Good Grief

after the 2021 Texas Winter Storm

I’ll admit that I’ve never thought about frostbite.

Trauma of the blood, a thing to be avoided when heat goes out for an entire state.

I don’t know where to place this grief, this sweltering state freezing, politicians breezing over to a country that doesn’t have tissue choked out by its winter yet.

The sky can only do what it does.

The American government can only do what systems driven by green paper, violence & ache can do.

The trees bloom over dead bodies, missing.

The sound of hands rubbing, engines purring, hopes that gas lights or chafing or the rapture won’t come first may quiver in my blood forever.

I am Black but maybe I am doomed.

Memory flashes like a computer screen; I see the zoom link expand. Colleagues process whatever failure number of a thousand this was this year and I can only remember white.

Six inches deep, sunken into my boots all over.

The timeline of friends stranded, impending doom of electricity shutting off, water pressure slipping into nothing every hour, pipes bursting on top of all that white.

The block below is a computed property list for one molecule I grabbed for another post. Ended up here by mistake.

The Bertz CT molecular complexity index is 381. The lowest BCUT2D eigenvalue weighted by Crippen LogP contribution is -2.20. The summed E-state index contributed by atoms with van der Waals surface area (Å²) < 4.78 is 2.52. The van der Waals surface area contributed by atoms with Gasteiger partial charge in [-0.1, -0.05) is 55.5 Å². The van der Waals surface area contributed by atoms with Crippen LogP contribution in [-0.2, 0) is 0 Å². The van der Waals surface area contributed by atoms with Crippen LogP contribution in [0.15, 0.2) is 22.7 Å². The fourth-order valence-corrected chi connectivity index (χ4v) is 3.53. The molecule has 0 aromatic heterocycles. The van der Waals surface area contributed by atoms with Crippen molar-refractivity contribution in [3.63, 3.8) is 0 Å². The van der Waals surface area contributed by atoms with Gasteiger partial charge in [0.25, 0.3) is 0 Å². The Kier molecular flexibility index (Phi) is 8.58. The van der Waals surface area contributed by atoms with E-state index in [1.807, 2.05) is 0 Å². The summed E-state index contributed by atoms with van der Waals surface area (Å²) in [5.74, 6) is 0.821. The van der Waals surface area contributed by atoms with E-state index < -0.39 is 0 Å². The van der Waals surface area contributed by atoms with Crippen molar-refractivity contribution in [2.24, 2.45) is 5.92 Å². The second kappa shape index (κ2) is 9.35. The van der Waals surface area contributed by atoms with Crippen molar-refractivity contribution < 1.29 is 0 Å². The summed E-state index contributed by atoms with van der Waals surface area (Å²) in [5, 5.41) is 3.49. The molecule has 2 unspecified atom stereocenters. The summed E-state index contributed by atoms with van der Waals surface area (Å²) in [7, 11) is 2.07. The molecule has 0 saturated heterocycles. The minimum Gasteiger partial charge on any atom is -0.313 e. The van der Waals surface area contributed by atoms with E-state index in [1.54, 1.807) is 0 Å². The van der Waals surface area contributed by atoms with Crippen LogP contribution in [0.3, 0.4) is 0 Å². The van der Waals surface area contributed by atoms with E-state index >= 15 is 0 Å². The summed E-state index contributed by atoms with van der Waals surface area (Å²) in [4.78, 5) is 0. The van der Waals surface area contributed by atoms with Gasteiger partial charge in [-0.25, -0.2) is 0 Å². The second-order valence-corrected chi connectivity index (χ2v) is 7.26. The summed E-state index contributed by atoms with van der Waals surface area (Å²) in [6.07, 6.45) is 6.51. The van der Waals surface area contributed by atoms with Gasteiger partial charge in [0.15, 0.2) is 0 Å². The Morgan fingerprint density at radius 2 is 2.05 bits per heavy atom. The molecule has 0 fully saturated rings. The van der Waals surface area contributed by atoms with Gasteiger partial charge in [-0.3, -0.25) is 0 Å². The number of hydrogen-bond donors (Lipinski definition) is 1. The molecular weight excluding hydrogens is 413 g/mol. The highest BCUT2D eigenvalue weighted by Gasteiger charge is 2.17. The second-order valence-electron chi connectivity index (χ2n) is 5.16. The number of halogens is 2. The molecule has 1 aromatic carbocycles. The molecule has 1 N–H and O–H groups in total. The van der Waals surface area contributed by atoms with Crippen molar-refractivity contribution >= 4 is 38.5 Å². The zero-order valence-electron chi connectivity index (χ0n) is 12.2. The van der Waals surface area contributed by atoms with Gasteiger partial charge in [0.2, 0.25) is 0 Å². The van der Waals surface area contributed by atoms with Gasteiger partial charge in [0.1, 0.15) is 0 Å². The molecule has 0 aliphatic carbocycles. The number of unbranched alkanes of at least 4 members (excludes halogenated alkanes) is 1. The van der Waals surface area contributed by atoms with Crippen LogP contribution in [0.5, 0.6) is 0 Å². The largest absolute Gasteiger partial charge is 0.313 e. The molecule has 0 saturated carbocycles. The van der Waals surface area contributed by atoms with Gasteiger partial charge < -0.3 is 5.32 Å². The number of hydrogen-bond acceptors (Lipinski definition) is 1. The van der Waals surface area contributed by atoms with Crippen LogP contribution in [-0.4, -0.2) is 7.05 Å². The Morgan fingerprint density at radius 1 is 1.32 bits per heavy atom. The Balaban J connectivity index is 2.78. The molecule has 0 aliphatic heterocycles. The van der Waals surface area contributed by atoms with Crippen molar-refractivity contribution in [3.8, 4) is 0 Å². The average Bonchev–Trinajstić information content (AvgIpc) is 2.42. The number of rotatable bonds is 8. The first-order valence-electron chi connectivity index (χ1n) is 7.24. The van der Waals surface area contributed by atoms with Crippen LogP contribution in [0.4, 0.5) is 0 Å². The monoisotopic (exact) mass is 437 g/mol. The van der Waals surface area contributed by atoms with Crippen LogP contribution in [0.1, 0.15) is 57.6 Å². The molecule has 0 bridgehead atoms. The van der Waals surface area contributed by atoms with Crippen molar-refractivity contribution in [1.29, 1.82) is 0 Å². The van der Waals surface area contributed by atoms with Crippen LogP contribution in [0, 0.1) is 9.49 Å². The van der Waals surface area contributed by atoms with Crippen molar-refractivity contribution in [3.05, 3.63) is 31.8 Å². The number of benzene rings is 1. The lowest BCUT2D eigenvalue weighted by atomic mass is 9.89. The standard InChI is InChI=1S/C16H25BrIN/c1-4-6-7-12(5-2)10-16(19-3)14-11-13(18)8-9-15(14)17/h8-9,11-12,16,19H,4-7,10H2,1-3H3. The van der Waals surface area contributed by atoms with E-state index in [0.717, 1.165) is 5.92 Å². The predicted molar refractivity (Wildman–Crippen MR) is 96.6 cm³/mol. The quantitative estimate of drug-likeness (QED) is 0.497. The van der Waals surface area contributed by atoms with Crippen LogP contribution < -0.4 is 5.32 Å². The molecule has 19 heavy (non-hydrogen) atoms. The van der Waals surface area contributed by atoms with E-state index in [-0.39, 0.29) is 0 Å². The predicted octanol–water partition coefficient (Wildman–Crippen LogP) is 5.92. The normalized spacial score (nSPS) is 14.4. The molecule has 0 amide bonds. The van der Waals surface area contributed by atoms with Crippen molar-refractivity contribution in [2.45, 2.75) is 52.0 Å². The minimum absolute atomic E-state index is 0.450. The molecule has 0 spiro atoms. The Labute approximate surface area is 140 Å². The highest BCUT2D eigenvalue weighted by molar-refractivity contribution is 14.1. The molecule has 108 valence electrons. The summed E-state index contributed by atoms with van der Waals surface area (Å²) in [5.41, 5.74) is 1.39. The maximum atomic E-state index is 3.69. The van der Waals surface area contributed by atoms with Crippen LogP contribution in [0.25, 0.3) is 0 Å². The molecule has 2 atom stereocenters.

I haven’t recovered from seeing things that too-closely resemble holes in a graveyard.  

I haven’t forgotten the project is due in 2 weeks.

My therapist says take it easy as if capitalism is listening. As if the body will ever forget what it is given.

I am Black which is history, personified.

I used to listen to Pilot Jones fondly. With all this frostbite on my fingers, I’m not sure if I can type.

I cannot finish another sentence on unity.

What is unified about ERCOT letting us freeze? Knowing how to fix the problem & not doing it; how does that form a Kumbaya circle?

If I made art about every pain I’ve felt unjustly, I would be swimming in accolades for great American books.